Times Square to me is what this city is all about – loud, exciting, flashy and larger than life. It is the very quintessence of American culture. The husband kept reminding me not to lose the kids in the sea of humanity at the square. As if.  Then there was the massive Toys R Us where I noticed only children of Indian and Chinese origin hungrily shopping away.

We told our children that they were only allowed to pick up something worth 5$s each. I may sound like a skin flint here but this I did only out of regard for their long term happiness.  Is in not awfully boring to have all your fantasies fulfilled that early in life? Bored kids become unhappy or bored adults. The kids don’t get it right now and think I am being parsimonious but they will (hopefully) thank me for it when they are older and don’t need to turn to drugs for excitement or fulfillment.

More later…

Posts from New York, New York

7 Jul

My two sated girls with their dollsNYC2NYC3


Today is the first day of our vacation in NYC. The word vacation has been derived from its Latin parent vacationem, something that Roman soldiers insisted on taking in the summer or whenever they were out of political favour. That word finds its origins in Vacare in Latin, which means or ‘to be empty’. You empty your schedule, empty your head and a few cases of vino.

Hence the word vacation means to empty oneself of chores and responsibility and to be joyfully unoccupied. By that logic I am clearly not on vacation regardless of what destination I might be traveling to because being with kids, getting them to bathe and brush to keep them from looking like urchins, packing and unpacking for them or cleaning up after them does not a vacation make.

If anything, being in Bombay is vacation for me because of my domestic help. “Think of it as cardio,” suggests from friend Kiran. But cardio is good for my body because, among other things, it improves blood circulation. Constantly running after my kids does not enable good circulation and if one goes by evidence, it is more in the region of blood pressure.

So here we are, my younger one and I, on this fine summer’s day, walking down the 5th Avenue, with its overwhelming high rises and ritzy shops. It is only ten am and as early birds, I am hoping to catch a worm or two at Saks. The older one, Z, is with her daddy at the Apple store and we have all promised to meet at the American Girl shop in an hour. An hour later, not much has been accomplished in spite of the pushy sales staff at the store. The child too is impatient because she never envisaged that her vacation would commence with a shopping stint with the mother at Saks. After London, everything suddenly seems cheaper in dollars and yet the constant hum of my baby asking “When will we go from here?” is preventing me from trying on the heap of clothes that I have chosen.

We then head towards the American Girl store. For the uninitiated ones among you, the American Girl is a doll store, which is more a cult than a mere shop that sells dolls. They sell not only dolls but also a lifestyle for the dolls. The American Girl store has a doll salon where you take your doll for coiffeuring and a doll hospital where, should you doll meet an accident and break a leg or two, she will be admitted and treated, put back together and returned to you with love on crutches or even on a wheelchair.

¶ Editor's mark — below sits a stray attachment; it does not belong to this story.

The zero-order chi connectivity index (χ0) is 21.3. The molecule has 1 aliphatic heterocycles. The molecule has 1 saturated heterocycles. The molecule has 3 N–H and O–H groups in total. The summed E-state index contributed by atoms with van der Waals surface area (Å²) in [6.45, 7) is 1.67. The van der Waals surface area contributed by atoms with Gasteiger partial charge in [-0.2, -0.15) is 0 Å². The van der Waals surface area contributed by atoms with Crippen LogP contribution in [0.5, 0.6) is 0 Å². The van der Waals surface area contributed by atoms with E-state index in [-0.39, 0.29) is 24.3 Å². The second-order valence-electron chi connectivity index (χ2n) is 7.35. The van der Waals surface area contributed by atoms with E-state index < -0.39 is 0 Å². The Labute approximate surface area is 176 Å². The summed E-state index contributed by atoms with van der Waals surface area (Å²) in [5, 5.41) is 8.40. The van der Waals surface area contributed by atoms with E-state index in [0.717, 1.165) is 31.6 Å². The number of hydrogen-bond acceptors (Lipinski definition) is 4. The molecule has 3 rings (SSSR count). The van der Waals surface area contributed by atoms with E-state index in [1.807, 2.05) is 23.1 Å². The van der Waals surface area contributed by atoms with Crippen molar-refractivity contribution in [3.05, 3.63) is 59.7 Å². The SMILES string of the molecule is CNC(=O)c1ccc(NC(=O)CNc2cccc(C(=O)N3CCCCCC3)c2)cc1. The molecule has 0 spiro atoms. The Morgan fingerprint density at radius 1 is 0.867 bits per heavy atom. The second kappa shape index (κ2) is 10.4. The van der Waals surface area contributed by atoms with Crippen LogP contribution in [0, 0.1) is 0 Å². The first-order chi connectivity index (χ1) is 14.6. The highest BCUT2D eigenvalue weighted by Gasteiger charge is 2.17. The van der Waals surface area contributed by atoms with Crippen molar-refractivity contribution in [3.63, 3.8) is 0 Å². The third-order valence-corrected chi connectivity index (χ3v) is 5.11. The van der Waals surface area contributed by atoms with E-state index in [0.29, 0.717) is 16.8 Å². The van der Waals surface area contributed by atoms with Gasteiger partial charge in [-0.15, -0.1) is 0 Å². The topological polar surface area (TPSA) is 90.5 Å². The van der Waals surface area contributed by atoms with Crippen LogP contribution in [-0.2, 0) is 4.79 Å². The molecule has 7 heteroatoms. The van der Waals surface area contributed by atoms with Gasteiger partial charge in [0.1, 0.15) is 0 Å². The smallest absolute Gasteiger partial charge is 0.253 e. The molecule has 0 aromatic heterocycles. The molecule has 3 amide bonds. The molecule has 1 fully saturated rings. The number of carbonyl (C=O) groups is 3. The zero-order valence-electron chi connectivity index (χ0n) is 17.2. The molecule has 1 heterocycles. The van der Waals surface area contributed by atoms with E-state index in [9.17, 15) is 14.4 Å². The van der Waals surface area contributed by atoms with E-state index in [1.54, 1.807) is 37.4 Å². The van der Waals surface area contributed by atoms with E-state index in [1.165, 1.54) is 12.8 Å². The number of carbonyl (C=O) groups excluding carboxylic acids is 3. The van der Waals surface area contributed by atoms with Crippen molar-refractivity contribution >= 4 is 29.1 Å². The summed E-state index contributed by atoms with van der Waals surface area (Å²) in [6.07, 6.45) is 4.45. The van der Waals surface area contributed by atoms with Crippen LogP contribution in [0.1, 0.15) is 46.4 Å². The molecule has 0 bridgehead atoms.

My children, who had carried their American girl dolls all the way from India, were delirious with excitement, running from one end of the store to the other, wanting to squeeze in everything the store offered in a single moment as if to make up for lost time. There were matching clothes to be bought that the girls could wear along with their respective dolls, ears to be pierced (not theirs, but the dolls’).

The first time that I had been to the American Girl store was when we were expecting our first baby and I had decided at that time that that if we had a girl, I would bring her to this store as soon as she is old enough to hold a doll. Not only did I get a girl, I got a bonus and had two. More than a decade later, as if in answer to my prayers I was swiping my credit card and walking out with two well groomed dolls names Rebecca and Sage and two little girls who could do with a bit of grooming themselves.

So coming back to NYC and Manhattan to be specific, exciting as this city is, after spending a few weeks in London, one has to recalibrate their sensibility to be able to appreciate it. The Egyptian cabbie, who drove us to our hotel from the airport, appropriately called New York City “a big mental hospital.”

Proud buildings with steely facades blocking out the sun, littered streets, people, some fashionable some grungy, in a frenzied rush to get to somewhere, cabbies too busy to stop and even pet dogs too busy to pee at the nearest lamp post, that is NYC for you. After cultured London, it almost seems like large containers full of people from across continents have arrived in the Americas for the first time and let loose on the streets of Manhattan. In that regard, it is somewhat like Bombay but I can shut myself out of the madness of that city. The madness of Manhattan is different, it has an invincible quality to it for it. It permeates the mind, the stone walls of the buildings and everything else and envelopes you.

As a city, NYC is exciting yes, but I need to tune out of the propriety and the sober charm of London, that throbs with life in its own way, to be able to truly appreciate the Big Apple the way Woody Allen does.

There are too many things we need to tick off our ‘rediscovering New York with kids’ list – museums, galleries, parks and restaurants before we head out of here, but the hardest thing for an outsider in New York, is knowing where to start. The ideal way to cover New York would be to drift aimlessly for days, but that is not an easy thing to do as a mother of two. Let’s see how the next few days pan out. Shall keep you posted.